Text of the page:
I could go into more detail about the plot, but with this particular film, I feel more inclined to discuss what I like about it.  Throughout the movie, the boys who make up the Monterrey Industrials are complete reverent about baseball.  They consider it to be a gift from God himself, and when Ángel stumbles upon the first real baseball he’s ever held, he is convinced it was dropped from the sky by God.  Ángel, who has a rough relationship with his father, is even willing to put up with his father’s shame in order to pursue his passion for the game.

In spite of how his career with the St. Louis Cardinals ended, César Faz also continues to show a love for the game.  Twice he accidentally stands up a girl who has invited him for dinner.  César is deeply interested in the girl, but he gets so caught up in coaching the team that he constantly loses track of time.

Beyond baseball, and sometimes even on the diamond, the movie tackles the issue of racism in the United States, against Hispanics and African-Americans both.  It also highlights the kindness of people, even in the midst of a turbulent time.  We see everyone from a diner waitress to the Secretary of State stepping in on this team’s behalf to help them on their journey through Little League baseball.

Overall, the movie has moments that are just so real.  We see struggles with alcoholism, a strained father-son relationship, a death in a family, a clash of cultural differences, a love interest, harsh working conditions, and the juxtaposition of leading a practical life versus chasing one’s passions.  I wouldn’t call The Perfect Game the best baseball movie I’ve seen (I hesitate to go that far with any movie, really), but it ranks pretty high on the list.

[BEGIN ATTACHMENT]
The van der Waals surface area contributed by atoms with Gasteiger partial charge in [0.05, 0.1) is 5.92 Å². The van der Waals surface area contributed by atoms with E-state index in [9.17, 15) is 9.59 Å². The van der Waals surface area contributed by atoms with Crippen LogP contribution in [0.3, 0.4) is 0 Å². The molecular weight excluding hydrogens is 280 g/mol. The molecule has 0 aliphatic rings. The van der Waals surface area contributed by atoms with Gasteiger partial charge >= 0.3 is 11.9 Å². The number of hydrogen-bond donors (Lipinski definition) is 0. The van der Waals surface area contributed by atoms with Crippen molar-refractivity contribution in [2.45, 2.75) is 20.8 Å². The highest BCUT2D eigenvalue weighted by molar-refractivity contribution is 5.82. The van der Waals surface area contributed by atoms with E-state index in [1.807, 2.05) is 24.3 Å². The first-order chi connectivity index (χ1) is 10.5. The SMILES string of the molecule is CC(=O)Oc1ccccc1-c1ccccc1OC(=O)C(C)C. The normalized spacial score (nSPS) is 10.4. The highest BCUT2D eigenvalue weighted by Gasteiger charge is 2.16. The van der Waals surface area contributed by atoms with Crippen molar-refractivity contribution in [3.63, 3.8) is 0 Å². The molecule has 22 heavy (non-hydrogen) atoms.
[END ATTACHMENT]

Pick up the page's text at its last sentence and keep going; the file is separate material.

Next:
Little League World Series age test

Here’s an amusing graphic I found with some convincing steps to prevent overage kids from participating in the Little League World Series.  I particularly like the bit about the grizzly bear.

 

LittleLeagueWorldSeries

The Awl


Black, White and Baseball

Here is a phenomenal Op-Ed by New York Times columnist Frank Bruni:

Black, White and Baseball

In the column, Bruni discusses the success of Mo’Ne Davis, the Little League World Series pitcher who made headlines for being a dominant presence in the Series.  Normally, this kind of performance in the Series doesn’t warrant as much attention, but in a country that continues to struggle with race and gender inequalities, this performance coming from a 13-year-old black girl has turned some heads.  The column also tells us about Steve Bandura, the man who gave Davis, and many other inner-city kids like her, a chance to do something more with their lives.  He not only brought them baseball, he also taught them discipline, sportsmanship, and a variety of other life lessons to take with them after baseball.

Steve Banduras (New York Times)